Sipuleucel-T: in metastatic castration-resistant prostate cancer.
Author(s): Plosker GL
Affiliation(s): Adis, a Wolters Kluwer Business, Auckland, New Zealand. firstname.lastname@example.org
Publication date & source: 2011-01-01, Drugs., 71(1):101-8.
Publication type: Review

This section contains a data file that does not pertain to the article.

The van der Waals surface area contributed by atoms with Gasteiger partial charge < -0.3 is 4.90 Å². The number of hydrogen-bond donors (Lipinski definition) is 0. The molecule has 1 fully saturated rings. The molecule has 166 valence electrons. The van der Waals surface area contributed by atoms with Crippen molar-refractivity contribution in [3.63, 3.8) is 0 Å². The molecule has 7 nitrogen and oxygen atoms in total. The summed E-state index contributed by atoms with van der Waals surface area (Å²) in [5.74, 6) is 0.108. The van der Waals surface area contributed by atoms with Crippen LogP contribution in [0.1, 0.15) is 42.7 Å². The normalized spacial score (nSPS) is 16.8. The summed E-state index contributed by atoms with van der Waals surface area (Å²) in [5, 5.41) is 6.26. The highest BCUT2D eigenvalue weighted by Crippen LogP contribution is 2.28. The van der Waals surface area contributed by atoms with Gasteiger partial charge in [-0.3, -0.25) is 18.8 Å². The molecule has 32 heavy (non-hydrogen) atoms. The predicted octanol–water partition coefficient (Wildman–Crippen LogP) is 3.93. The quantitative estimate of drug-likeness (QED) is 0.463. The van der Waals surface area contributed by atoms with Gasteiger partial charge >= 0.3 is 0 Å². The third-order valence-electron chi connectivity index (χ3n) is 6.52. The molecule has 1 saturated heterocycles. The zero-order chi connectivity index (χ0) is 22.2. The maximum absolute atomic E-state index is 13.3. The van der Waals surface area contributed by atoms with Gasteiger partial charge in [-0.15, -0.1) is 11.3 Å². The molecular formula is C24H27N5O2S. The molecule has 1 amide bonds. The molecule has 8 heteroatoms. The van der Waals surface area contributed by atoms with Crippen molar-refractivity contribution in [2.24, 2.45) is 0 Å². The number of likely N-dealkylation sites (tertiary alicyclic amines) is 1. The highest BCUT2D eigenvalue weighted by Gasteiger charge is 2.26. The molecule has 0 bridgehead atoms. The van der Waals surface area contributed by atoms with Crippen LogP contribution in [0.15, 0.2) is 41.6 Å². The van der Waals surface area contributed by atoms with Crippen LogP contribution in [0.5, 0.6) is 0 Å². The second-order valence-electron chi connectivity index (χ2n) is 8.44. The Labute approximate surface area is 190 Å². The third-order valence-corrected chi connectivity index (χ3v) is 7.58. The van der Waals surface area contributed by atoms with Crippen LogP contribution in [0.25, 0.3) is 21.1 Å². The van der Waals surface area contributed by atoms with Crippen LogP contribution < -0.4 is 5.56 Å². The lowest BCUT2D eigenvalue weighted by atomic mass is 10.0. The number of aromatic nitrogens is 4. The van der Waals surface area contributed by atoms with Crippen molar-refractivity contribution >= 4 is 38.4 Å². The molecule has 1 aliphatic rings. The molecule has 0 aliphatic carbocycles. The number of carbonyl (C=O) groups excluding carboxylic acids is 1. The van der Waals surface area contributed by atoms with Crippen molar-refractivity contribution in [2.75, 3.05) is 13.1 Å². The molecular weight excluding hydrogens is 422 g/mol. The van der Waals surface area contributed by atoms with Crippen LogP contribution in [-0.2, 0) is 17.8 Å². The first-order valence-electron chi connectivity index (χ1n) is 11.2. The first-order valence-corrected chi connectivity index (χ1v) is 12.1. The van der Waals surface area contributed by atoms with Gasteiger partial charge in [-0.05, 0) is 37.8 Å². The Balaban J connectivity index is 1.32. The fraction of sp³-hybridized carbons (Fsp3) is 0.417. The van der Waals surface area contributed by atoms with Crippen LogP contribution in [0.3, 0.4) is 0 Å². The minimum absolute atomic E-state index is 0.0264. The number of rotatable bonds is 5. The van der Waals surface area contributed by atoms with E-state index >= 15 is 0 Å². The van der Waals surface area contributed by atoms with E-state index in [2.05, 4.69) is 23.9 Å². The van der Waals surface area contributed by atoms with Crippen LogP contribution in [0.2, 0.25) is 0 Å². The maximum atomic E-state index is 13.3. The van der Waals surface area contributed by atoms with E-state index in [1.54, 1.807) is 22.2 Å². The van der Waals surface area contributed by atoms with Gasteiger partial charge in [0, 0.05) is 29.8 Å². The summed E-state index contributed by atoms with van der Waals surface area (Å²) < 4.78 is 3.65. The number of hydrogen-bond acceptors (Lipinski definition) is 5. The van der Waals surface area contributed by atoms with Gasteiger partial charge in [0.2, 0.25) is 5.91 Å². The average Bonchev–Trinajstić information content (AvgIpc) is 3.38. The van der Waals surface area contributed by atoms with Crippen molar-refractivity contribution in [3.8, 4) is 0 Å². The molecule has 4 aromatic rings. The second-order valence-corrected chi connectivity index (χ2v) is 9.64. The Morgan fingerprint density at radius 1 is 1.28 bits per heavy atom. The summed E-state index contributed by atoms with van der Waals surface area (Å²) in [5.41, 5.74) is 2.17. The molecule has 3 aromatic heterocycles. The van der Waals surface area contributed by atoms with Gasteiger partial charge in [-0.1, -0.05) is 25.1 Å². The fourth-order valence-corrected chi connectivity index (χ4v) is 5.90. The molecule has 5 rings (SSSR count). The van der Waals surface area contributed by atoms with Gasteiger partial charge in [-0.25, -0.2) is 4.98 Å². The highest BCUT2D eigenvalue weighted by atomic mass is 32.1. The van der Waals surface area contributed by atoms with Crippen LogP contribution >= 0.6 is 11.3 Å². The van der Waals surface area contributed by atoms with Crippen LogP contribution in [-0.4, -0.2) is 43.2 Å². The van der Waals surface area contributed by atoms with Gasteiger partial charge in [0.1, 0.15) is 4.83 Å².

Sipuleucel-T is an autologous active cellular immunotherapy used in the treatment of men with asymptomatic or minimally symptomatic metastatic castration-resistant prostate cancer (CRPC). It is the first therapeutic cancer vaccine to receive US FDA approval. Approximately 3 days prior to each infusion of sipuleucel-T, patients undergo a leukapheresis procedure for collection of autologous peripheral blood mononuclear cells. Preparation of sipuleucel-T involves enrichment for antigen-presenting cells from the leukapheresis product and activation ex vivo with a recombinant fusion protein (PA2024). In the randomized, double-blind, placebo-controlled IMPACT study in patients with metastatic CRPC, sipuleucel-T was associated with a 22% relative reduction in the risk of death (hazard ratio 0.78; p = 0.03), which was the primary endpoint of the trial. After a median follow-up period of 34.1 months, median survival was 4.1 months longer with sipuleucel-T than placebo (25.8 vs 21.7 months). There was no significant between-group difference for the median time to objective disease progression (a secondary endpoint). Almost all patients treated with sipuleucel-T in clinical trials reported an adverse event, although these were mild or moderate in severity (grade 1 or 2) in most patients. The most common adverse events (e.g. infusion-related events, such as chills and fever) generally occurred within the first day after administration of sipuleucel-T and resolved within 2 days.